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Not sure what happened, but my first set of family videos stored on SD flash memory had become corrupt.  I was in a panic and needed to find a way to save our cherished memories.  I googled for solutions and ultimately ended up with Recover My Files by GetData.

Most data recovery solutions provide you with the freedom to download the software, tell it to scan your corrupt media and see what files it can find.  This is great for those who don’t want to plunk down cash on the mere hopes of recovering cherished images, music, videos or whatever.  We’d rather see that we have a greater likelihood for success before committing the hard earned cash.  Recover My Files works that way.

When I first hit their site, I noticed the ubiquitous “Chat Now With Support” icon.  I gave it a click and was pleased to find a real live human being at the ready.  He answered my questions, addressed my doubts and explained the “try it before you buy it” functionality.  I had to run an errand, so I downloaded the software, followed the wizard as directed and let the software work its magic.

When I returned later, the software indicated that it had found everything!  I was amazed…and skeptical.  I jumped back onto their real-time chat support and told him the news and he was not surprised.  He remembered me from before and was glad that my home videos were safe.  He cautioned me to purchase the license, restore the files to my hard drive and make sure they play before I got too excited.  In the end, his caution was appreciated, but unwarranted, as all of my videos could be restored, played just fine and were safely burned to DVD using Windows Movie Maker (another post for another time).

In short, I can safely say that Recover My Files did the job for me big time.  If you find yourself in a similar pickle, download it, ask their support a question or two as to how best to move forward and then give it a whirl.  Since you don’t have to pay first, there’s really no risk on your part.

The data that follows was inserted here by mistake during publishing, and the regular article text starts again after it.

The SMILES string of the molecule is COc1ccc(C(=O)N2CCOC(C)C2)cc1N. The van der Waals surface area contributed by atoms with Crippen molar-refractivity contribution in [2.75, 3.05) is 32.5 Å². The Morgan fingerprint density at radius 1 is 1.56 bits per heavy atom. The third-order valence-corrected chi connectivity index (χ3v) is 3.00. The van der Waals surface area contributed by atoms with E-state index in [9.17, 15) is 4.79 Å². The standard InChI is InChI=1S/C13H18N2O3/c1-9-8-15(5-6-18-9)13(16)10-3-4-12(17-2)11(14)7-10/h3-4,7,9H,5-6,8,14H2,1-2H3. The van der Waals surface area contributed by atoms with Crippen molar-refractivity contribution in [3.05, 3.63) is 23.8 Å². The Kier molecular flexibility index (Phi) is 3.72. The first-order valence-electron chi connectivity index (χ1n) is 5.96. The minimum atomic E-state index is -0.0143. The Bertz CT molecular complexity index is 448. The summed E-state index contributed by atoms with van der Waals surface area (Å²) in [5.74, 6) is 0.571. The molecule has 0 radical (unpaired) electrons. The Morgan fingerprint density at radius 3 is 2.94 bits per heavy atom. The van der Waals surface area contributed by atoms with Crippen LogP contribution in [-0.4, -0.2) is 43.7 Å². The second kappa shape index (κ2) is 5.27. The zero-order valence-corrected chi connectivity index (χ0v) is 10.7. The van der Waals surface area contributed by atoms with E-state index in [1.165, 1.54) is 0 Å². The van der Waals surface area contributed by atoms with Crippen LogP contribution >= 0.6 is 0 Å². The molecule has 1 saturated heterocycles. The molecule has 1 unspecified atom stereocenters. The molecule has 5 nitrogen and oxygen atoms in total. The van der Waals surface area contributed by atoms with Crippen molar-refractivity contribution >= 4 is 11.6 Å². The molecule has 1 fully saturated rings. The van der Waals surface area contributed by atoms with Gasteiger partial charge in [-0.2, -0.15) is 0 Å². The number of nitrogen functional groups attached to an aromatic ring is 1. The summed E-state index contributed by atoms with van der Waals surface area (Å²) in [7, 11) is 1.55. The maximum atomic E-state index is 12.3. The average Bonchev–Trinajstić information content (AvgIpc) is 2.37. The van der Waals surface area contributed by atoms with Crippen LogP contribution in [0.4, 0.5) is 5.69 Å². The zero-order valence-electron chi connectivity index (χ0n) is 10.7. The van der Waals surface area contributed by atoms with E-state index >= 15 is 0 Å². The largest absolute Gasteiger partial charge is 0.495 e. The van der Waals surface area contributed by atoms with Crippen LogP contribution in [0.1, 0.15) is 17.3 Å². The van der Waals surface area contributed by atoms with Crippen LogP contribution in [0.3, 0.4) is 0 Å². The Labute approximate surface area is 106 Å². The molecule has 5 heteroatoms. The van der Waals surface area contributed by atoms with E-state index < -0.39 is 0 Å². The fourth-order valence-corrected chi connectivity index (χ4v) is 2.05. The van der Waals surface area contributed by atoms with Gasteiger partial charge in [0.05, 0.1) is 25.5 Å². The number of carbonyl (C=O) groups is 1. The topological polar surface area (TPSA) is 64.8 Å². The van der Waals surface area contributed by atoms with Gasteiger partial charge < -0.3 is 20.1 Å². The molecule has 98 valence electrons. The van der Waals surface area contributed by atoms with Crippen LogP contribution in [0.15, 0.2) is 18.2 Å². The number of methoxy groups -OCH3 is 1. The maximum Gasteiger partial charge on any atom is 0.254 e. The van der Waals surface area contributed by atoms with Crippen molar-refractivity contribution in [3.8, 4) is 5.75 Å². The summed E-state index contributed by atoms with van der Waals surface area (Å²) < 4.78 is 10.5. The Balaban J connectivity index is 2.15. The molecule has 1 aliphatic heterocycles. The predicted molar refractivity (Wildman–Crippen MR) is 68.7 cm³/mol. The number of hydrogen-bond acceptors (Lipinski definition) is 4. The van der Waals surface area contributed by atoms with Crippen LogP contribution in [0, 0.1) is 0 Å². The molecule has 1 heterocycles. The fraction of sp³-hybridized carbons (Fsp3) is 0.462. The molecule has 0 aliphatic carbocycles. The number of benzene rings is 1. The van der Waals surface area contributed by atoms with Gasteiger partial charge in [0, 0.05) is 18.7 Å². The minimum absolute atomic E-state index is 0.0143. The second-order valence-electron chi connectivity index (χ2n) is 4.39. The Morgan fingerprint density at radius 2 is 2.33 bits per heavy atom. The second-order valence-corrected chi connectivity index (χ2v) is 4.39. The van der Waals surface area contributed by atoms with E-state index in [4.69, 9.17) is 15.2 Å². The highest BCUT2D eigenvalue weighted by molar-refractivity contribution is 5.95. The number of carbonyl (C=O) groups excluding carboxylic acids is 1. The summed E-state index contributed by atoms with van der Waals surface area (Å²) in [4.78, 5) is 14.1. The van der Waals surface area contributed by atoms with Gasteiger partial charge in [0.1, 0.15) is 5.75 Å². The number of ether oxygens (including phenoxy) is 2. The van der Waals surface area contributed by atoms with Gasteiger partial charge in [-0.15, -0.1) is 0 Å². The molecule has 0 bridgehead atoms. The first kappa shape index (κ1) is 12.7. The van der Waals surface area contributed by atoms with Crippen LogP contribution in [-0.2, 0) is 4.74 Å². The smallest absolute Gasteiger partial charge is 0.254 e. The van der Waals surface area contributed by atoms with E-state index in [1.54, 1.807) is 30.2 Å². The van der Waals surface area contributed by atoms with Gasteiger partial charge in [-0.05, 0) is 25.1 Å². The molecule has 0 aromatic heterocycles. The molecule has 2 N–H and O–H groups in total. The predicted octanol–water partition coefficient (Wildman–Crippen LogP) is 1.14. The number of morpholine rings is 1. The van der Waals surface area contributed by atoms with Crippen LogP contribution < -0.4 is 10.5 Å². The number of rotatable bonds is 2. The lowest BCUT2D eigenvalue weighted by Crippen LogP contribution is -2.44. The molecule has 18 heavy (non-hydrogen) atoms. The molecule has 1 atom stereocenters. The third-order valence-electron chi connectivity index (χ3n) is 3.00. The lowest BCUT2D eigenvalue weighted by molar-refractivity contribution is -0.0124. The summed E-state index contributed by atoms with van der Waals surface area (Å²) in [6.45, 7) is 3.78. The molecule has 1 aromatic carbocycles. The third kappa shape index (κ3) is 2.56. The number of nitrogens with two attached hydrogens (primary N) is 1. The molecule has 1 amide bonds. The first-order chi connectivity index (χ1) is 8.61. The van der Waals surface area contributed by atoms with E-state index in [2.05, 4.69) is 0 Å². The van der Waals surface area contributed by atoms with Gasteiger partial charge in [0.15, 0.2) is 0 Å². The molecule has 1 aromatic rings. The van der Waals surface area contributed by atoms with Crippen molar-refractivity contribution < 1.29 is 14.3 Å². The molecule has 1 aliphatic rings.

Are you waiting a long time for Microsoft Word to open up?  Even the simplest of documents?  Even a new blank document?  The problem is likely to be normal.dot.

normal.dot is the default template that all documents are based on.  It has good intentions — to speed up default formatting for every document you’ll ever edit, for opening certain add-ins that you always want available, for loading macros you always want at your disposal, and more.

However, sometimes add-ins take too long to load and are no longer beneficial to you…or sometimes a macro was dropped in there that you’d like removed…or maybe you don’t know what in the world is in there, but Word is brutally slow to load.  In that case, it’s a good idea to try the following steps (do so at your own very limited risk, but absolutely no risk to us).

  1. Find the location of the normal.dot file by opening Word and going to Tools->Options, select the File Locations tab, and then double click on “User templates” in the list.  Use the pop up window to determine the full path to the directory referenced in the directory selection window.
  2. Close the Options windows down and close Microsoft Word.
  3. Open Windows Explorer or double click on My Computer and then click through to the path you found in step 1.
  4. Right click on the normal.dot file and select “Rename”.  Change the name of the file to something other than normal.dot, e.g., abnormal.dot or junk.normal.dot.
  5. Open Microsoft Word again.  Word will notice the absence of normal.dot and create a fresh new version with nothing extra added in.  Note, that if you have found the source of your problem, Word will load up super quick.  In my case it went from 90+ seconds of wait time to being virtually instantaneous.

If you find that you have resolved your issue of slow-loading Word, then smile at a stranger to say thanks for the tip.  If you still have problems, try a Microsoft Update to see if there is a problem with your installation.  In any event, you must walk that path alone, weary traveler, my journey stops here.

If you suddenly realize that you really desperately needed the content of the original normal.dot (here is the very limited risk part), then you can always go back through the steps above, but this time around, change the name back to normal.dot.  The next time you open Word, it will be nice and slow again, just like you like it.